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Sociological Approaches to Mental Illness. Focus on the External Environment. Three approaches to mental illness. Biological: Determinants of mental illness are internal (physical body) Psychological Determinants of mental illness are internal (in the mind) Sociological

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sociological approaches to mental illness

Sociological Approaches to Mental Illness

Focus on the External Environment

three approaches to mental illness
Three approaches to mental illness
  • Biological:
    • Determinants of mental illness are internal (physical body)
  • Psychological
    • Determinants of mental illness are internal (in the mind)
  • Sociological
    • Determinants of mental illness are external (in environment or person’s social situation)
3 dominant theories in sociological approach
3 dominant theories in sociological approach:
  • Stress Theory
  • Structural Strain Theory
  • Labeling Theory
stress theory selye 1956
Stress Theory: Selye (1956)
  • Selye studied animals exposed to negative stimuli. Found 3 stages of response:
    • Flight or fight
    • Resistance
    • Exhaustion
  • At exhaustion stage, animal develops illness.
  • Demonstrated that prolonged exposure to negative stress produces illness.
stress theory holmes rahe 1967
Stress Theory: Holmes & Rahe (1967)
  • Life events research—looked at major life events and people’s ability to cope with them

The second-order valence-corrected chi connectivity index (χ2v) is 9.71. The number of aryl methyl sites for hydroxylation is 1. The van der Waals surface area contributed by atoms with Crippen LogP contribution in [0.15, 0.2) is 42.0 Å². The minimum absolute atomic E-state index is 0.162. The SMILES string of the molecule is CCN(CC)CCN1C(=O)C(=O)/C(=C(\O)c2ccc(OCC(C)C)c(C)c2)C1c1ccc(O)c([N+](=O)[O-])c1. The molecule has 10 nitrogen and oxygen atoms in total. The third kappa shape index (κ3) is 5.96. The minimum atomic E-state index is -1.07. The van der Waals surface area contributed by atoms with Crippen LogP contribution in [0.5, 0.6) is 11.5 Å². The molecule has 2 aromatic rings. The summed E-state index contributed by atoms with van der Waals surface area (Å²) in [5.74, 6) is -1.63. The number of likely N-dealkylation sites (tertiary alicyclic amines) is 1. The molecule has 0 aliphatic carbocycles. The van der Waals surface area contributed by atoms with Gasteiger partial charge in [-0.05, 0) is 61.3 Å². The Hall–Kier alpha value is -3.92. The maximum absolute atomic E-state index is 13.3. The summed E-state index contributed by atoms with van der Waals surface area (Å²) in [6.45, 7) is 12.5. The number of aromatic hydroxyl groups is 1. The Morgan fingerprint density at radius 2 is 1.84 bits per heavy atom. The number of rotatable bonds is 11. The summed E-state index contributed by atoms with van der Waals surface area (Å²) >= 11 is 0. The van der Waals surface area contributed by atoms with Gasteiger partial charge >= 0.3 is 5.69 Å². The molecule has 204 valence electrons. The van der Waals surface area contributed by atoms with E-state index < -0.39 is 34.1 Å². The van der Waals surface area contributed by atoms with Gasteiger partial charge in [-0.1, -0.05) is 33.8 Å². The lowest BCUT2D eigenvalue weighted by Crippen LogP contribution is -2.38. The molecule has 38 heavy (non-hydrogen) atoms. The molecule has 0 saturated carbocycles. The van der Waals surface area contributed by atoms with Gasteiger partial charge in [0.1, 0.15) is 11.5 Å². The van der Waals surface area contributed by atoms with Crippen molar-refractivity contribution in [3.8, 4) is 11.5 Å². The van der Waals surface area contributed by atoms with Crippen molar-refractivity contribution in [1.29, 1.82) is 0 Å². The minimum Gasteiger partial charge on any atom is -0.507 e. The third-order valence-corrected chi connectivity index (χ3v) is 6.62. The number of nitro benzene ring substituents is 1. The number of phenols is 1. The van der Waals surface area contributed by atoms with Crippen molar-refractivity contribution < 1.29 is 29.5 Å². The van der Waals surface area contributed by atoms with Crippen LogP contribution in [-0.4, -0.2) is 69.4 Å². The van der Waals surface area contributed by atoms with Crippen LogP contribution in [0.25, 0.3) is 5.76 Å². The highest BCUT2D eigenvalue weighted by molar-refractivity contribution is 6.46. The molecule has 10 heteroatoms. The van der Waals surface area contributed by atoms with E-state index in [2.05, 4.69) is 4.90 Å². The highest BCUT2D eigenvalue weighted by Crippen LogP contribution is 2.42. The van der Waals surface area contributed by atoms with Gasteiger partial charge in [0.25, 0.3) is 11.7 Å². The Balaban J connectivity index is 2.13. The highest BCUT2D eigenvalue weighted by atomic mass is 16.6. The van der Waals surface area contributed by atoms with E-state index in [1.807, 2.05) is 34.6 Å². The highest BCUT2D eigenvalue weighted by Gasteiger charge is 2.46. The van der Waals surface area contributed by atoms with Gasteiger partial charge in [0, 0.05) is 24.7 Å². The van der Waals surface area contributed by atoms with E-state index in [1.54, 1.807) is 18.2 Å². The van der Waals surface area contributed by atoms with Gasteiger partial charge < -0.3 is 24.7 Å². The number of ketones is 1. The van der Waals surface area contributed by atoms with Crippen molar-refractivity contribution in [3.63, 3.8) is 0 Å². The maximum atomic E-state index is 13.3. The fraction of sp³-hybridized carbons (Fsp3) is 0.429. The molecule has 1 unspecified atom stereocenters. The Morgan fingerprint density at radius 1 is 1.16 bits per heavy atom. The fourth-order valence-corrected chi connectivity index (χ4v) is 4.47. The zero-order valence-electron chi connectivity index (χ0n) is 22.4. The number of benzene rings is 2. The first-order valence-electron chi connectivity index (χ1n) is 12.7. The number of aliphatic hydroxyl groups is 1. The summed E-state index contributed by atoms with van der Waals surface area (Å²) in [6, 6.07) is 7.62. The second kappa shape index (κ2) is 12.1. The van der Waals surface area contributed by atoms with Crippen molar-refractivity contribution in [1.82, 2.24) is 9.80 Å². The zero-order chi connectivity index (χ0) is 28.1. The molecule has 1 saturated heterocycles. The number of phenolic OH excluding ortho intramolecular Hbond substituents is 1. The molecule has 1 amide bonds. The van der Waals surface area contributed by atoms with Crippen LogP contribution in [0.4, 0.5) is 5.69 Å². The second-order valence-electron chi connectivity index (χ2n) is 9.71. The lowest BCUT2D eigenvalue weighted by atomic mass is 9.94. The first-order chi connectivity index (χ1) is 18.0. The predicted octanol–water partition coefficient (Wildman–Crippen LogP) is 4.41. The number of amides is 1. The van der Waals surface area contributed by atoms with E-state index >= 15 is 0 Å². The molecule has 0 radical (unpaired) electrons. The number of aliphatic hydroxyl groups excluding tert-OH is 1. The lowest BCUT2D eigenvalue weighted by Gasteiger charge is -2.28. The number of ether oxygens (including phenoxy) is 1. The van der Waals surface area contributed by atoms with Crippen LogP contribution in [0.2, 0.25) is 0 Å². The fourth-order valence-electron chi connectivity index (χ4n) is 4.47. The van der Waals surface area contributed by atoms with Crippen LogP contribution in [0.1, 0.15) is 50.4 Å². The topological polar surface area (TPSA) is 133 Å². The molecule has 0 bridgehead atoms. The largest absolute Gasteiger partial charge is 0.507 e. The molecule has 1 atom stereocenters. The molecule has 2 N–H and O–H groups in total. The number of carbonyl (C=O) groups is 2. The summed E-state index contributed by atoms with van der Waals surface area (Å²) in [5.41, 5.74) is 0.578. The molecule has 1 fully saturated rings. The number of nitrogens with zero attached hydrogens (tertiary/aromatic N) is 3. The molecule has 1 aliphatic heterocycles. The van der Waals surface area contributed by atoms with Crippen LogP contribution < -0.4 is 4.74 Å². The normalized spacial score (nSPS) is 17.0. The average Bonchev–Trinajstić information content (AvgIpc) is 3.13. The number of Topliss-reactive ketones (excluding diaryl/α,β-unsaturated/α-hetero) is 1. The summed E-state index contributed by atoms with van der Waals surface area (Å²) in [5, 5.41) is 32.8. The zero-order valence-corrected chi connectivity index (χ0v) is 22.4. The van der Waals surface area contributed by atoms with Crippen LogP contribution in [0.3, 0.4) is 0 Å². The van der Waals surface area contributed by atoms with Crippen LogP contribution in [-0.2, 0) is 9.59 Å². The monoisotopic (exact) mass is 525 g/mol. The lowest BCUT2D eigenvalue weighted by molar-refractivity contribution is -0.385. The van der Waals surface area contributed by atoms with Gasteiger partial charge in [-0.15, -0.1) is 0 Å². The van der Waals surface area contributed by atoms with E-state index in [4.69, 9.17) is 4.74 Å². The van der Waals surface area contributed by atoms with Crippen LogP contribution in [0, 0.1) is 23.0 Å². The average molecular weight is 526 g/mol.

• Found 43 major life events
  • Discovered the more life events individuals experienced in a given time, the more likely they were to experience injury, become ill, or die
slide6

HOLMES AND RAHE SCALE OF LIFE EVENTS

    • DEATH OF SPOUSE 100
    • DIVORCE 73
    • MARITAL SEPARATION 65
    • JAIL TERM 63
    • DEATH OF FAMILY MEMBER 63
    • PERSONAL ILLNESS 53
    • MARRIAGE 50
    • PREGNANCY 40
    • CHILD LEAVES HOME 29
    • CHANGE IN SCHOOL 20
    • MORTGAGE 31
stress and mental illness
Stress and mental illness
  • Hundreds of studies associated major life events and onset of anxiety, depression, schizophrenia, and other mental disorders.
  • Also discovered that undesirable events were more strongly associated with mental disorders than were desirable ones.
stress and mental illness1
Stress and mental illness
  • Brown and Harris (1978) found major negative life events make people vulnerable to clinical depression.
  • Other researchers found that certain types of life events are more likely to be associated with development of mental disorders than others—events that are “nonnormative, unexpected, uncontrollable, clustered in time.”
correlation is weak
Correlation is weak
  • Most studies report a correlation of 0.3 between stressors and symptoms of mental distress. This is modest. Researchers questioned why.
  • Found that many individuals have good “coping resources” and are not so negatively affected as others. Coping buffers negative effects of stress.
what is coping
What is coping?
  • Using coping resources to handle stressful demands
    • Social resources (social networks—family and friends)
    • Personal resources (self-esteem and sense of control or mastery over life)
  • Using coping strategies
    • Behavioral or cognitive attempts to manage stressful demands
some groups are more vulnerable to stress than others
Some groups are more vulnerable to stress than others
  • Negative life events and chronic strains are unequally distributed in the population.
  • Some groups have fewer resources and are thus more vulnerable (women, the elderly, the very young, unmarried people, people of low socioeconomic status).
stress theory advantages